I should not be surprised that your stations, based on your country and market size, are exceptions to a new world radio order. Having written a column on Canadian radio many years ago, I came to appreciate that it was and would always be marching to a different drummer than most of the United States. And that is a good thing. Just as there are many social and political philosophies in your nation that we would do well to adopt here and won’t during our lifetimes.
Where our outlooks diverge is when it comes to what modern audiences expect from their radio stations. Certainly there are some who seek exactly what you provide when it comes to local content, contests, community involvement. Research shows that those audiences are dwindling and aging. Edison Research today announced results of a new study that found radio commands 52% of average daily listening to audio sources. And this is heralded as a very good thing. But the reality is that the number is down probably 40% from what it used to be. There is an abundance of empirical evidence to support that fact that radio listening has declined significantly among most major demographics, especially young audiences. You are a smart fellow, and I’m sure you are aware of it.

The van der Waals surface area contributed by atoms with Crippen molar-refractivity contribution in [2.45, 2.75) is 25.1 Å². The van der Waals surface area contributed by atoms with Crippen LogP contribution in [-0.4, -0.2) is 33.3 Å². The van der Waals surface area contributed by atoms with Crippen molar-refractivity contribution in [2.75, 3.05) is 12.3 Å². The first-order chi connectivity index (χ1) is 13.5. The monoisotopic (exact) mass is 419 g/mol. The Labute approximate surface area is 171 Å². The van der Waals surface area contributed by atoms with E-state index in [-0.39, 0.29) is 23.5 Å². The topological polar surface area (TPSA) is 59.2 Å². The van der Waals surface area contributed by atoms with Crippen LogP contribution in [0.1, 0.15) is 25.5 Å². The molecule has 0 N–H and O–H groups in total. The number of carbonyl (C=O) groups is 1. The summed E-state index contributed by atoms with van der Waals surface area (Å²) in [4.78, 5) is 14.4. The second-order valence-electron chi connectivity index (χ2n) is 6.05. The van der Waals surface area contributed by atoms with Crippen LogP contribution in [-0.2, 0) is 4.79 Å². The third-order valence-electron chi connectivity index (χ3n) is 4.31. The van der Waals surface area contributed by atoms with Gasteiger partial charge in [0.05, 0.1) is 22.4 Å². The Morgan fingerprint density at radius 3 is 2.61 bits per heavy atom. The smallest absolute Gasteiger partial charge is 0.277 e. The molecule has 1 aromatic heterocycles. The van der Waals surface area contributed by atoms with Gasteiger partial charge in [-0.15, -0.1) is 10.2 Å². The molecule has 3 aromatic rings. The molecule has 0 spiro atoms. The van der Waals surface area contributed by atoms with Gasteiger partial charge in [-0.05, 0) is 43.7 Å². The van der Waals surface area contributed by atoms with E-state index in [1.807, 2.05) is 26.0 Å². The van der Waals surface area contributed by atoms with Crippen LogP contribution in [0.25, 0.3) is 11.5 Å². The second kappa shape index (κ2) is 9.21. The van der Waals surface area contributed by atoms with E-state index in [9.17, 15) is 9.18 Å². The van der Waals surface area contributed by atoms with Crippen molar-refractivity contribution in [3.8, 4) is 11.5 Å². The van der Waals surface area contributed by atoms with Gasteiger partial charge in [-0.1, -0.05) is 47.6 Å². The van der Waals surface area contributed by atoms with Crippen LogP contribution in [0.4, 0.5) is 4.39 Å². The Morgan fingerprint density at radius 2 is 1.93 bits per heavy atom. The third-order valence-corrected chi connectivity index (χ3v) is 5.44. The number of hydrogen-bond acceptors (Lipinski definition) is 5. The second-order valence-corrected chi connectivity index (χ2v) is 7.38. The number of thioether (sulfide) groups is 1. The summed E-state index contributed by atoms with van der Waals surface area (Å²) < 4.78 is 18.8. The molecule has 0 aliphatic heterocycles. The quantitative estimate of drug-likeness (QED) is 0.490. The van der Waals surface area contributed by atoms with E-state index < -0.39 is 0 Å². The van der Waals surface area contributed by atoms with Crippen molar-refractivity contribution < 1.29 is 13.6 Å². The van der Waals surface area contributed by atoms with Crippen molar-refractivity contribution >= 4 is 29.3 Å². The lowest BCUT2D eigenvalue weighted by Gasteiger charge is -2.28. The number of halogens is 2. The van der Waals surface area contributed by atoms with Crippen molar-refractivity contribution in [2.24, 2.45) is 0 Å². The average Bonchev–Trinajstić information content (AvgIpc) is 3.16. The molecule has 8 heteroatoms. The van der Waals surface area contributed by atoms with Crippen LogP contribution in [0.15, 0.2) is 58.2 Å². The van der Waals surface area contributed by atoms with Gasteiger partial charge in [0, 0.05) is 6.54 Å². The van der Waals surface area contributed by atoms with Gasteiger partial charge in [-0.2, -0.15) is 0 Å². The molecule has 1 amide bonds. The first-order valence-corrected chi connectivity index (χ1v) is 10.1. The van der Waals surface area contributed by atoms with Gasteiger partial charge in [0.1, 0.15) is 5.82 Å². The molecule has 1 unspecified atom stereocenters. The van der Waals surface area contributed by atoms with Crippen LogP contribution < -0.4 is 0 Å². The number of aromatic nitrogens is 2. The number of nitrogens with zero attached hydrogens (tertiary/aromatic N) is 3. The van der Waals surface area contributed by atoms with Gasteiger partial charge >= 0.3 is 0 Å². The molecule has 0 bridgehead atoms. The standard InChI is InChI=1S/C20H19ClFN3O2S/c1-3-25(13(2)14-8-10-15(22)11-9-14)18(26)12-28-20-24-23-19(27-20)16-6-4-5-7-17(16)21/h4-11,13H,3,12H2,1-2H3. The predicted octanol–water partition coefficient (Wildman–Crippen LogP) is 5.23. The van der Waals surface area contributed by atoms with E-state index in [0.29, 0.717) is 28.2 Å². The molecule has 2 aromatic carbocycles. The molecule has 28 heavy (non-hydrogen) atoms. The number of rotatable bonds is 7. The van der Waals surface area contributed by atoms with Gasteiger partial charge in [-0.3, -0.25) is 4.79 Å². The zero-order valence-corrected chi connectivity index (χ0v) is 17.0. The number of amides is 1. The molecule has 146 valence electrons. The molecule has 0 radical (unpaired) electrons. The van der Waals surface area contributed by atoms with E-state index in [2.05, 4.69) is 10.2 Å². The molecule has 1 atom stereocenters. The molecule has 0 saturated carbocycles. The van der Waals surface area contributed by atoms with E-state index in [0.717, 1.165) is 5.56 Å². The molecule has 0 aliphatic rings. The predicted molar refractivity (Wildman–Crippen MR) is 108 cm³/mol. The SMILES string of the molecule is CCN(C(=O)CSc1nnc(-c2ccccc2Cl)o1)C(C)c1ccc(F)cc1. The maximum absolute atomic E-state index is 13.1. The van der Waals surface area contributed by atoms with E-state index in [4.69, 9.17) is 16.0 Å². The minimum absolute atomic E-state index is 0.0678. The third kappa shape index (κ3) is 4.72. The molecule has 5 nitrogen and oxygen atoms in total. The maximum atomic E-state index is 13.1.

While I share your high regard for the incredibly creative people who read and support Radio and Production around the world, I take a different approach to their intellect. Rather than “insulting” an industry that keeps me employed, I have spent a career trying to encourage radio to evolve, to innovate, to break free of formats and clocks and contests and philosophies that are often 40 years or more out of date. The “axe to the grinding stone,” as you refer to it, is simply reality. I had nothing to do with it. And RAP readers are surely aware of that. Rather than be nostalgic about a time when radio was king and investing one’s energy in defending what it was and extolling how many people listen in a given week (almost entirely in their cars where their options are severely limited), let’s look for bold new ways to make radio relevant and exciting.
Otherwise, in ten years radio will mainly be local to senior centers.